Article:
| By Traci Cothran |
America is a great country, full of diversity, and we are once again grappling with the civil unrest that results from unresolved issues of racism and disparity. What I’ve learned in my study on racism is that it’s the responsibility of the people who hold the power and put the discriminatory institutions and practices in place—white people—to drive the changes so that all people are treated equally in our society. The first step in doing this is to understand our history and the problems that are pervasive in nearly every aspect of our culture, along with their impacts. For white people, that means some studying is in order. Here’s a list that offers lots of resources to get started.
Educating children is key too, and Gale has a number of great resources for students—here are just a few:
For students, grades 7‒12:
Race in America: What Are Race and Racism?
How Prevalent Is Racism in Society?
Racism in America: A Reference Handbook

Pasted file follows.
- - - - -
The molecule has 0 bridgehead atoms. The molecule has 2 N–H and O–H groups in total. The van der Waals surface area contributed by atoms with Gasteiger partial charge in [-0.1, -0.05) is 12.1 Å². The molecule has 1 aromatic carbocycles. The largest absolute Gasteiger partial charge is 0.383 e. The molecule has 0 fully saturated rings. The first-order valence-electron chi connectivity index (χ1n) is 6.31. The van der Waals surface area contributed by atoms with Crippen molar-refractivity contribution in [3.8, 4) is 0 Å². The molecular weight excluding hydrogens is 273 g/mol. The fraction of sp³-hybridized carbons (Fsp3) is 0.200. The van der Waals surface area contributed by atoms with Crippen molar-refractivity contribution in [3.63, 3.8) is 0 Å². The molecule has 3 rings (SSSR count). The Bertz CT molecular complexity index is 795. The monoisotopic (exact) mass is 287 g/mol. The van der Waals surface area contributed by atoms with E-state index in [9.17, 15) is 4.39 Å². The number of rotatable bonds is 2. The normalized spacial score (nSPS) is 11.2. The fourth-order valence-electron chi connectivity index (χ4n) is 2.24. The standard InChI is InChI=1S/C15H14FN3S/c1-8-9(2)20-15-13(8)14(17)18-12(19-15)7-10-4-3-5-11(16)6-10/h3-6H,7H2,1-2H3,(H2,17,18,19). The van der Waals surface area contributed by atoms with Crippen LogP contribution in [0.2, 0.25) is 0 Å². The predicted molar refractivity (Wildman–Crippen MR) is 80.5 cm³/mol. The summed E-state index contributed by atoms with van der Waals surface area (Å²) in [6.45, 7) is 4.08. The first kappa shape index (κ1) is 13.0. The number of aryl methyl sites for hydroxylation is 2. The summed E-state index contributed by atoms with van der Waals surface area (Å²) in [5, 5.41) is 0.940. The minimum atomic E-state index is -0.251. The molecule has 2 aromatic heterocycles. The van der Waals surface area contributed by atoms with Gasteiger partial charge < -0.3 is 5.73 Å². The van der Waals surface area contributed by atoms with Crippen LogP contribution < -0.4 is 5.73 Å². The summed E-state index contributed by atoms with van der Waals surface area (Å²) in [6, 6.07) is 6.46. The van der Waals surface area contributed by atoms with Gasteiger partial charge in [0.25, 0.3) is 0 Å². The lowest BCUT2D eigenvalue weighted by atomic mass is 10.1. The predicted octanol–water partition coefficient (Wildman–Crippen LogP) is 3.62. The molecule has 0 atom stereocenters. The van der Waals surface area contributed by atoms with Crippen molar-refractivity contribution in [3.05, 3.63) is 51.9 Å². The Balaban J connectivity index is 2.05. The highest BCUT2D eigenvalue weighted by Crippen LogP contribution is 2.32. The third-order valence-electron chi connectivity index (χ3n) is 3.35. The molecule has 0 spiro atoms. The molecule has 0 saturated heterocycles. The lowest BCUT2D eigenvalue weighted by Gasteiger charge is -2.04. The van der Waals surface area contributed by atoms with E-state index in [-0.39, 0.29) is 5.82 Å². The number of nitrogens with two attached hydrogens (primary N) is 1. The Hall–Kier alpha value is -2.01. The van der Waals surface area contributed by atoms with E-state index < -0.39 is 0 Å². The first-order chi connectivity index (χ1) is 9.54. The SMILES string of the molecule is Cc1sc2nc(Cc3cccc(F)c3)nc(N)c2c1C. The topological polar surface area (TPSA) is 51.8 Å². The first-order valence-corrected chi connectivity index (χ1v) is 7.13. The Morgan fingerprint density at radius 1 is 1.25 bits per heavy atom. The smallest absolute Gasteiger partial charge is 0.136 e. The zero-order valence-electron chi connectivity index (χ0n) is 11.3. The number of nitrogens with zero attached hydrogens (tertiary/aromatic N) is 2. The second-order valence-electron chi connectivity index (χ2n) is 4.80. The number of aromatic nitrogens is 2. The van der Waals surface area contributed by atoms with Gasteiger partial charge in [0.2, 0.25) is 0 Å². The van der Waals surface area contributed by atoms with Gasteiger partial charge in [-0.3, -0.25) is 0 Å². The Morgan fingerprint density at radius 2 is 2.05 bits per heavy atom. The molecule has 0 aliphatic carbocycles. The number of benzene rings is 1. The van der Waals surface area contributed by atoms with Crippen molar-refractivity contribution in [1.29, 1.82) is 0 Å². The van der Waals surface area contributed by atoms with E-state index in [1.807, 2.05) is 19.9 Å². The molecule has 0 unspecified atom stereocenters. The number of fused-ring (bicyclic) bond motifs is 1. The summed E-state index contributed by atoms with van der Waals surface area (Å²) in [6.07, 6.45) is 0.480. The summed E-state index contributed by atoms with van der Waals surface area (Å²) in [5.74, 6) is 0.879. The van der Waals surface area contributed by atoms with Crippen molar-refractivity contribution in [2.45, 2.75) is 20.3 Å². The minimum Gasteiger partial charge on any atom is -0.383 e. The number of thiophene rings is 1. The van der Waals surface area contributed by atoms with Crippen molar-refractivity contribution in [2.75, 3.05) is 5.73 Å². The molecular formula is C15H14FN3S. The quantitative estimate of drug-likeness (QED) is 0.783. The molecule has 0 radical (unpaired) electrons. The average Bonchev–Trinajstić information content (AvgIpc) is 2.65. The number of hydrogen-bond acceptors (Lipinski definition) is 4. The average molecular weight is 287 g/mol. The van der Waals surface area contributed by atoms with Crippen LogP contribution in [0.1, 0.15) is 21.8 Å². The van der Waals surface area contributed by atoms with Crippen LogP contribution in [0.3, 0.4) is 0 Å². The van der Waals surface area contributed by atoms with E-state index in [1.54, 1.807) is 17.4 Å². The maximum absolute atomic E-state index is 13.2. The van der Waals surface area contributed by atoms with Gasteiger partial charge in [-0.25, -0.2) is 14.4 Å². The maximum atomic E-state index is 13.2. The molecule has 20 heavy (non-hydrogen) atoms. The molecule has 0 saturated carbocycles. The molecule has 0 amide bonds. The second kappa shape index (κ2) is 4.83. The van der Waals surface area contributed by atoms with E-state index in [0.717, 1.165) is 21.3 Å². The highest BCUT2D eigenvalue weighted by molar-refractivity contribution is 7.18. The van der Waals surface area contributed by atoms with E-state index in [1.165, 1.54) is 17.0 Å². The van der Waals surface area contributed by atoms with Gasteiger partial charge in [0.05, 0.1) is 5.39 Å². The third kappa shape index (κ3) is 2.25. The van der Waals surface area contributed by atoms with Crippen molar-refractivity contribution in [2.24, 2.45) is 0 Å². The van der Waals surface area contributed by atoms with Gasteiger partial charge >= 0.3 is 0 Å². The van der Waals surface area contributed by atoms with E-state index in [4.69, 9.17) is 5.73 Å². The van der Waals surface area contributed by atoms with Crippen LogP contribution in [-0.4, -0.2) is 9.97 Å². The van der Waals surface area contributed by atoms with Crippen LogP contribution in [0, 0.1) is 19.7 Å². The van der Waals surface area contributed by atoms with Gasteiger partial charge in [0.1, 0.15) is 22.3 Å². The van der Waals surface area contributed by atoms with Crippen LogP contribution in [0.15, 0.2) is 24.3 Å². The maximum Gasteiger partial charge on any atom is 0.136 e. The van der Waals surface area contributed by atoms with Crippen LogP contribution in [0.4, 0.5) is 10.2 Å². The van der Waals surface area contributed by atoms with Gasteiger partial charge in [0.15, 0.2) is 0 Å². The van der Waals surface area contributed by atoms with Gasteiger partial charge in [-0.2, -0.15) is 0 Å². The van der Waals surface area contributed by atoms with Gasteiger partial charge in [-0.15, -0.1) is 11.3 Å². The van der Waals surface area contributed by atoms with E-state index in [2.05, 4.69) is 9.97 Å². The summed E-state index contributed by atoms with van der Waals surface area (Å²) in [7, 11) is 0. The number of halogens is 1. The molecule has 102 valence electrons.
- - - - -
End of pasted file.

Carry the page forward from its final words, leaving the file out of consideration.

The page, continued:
Racial Literacy: Recognizing Microaggressions
Black Lives Matter: From a Moment to a Movement
Race in America: Race in the Criminal Justice System
For students, grades 3‒6:
Active Citizenship Today: Building Bridges to People Different from You
Freedom’s Promise: John Lewis: Civil Rights Leader and Congressman
Freedom’s Promise: Japanese American Imprisonment during World War II
Freedom’s Promise: The 1924 Immigration Act and Its Relevance Today
Working for Social Justice: Taking Action Against Inequality
See our Equity, Diversity, and Inclusion collections for eBook readers of all ages!
I also recommend Stamped: Racism, Antiracism, and You: A Remix of the National Book Award-Winning Stamped from the Beginning by Dr. Ibram X. Kendi and Jason Reynolds; it’s available in large print from Thorndike Press. The book is written for young adults, but is incredibly educational for adults as well.
So let’s learn our history, understand the injustices and how we can counter them, and take action to affect real and meaningful change to create a better society for everyone.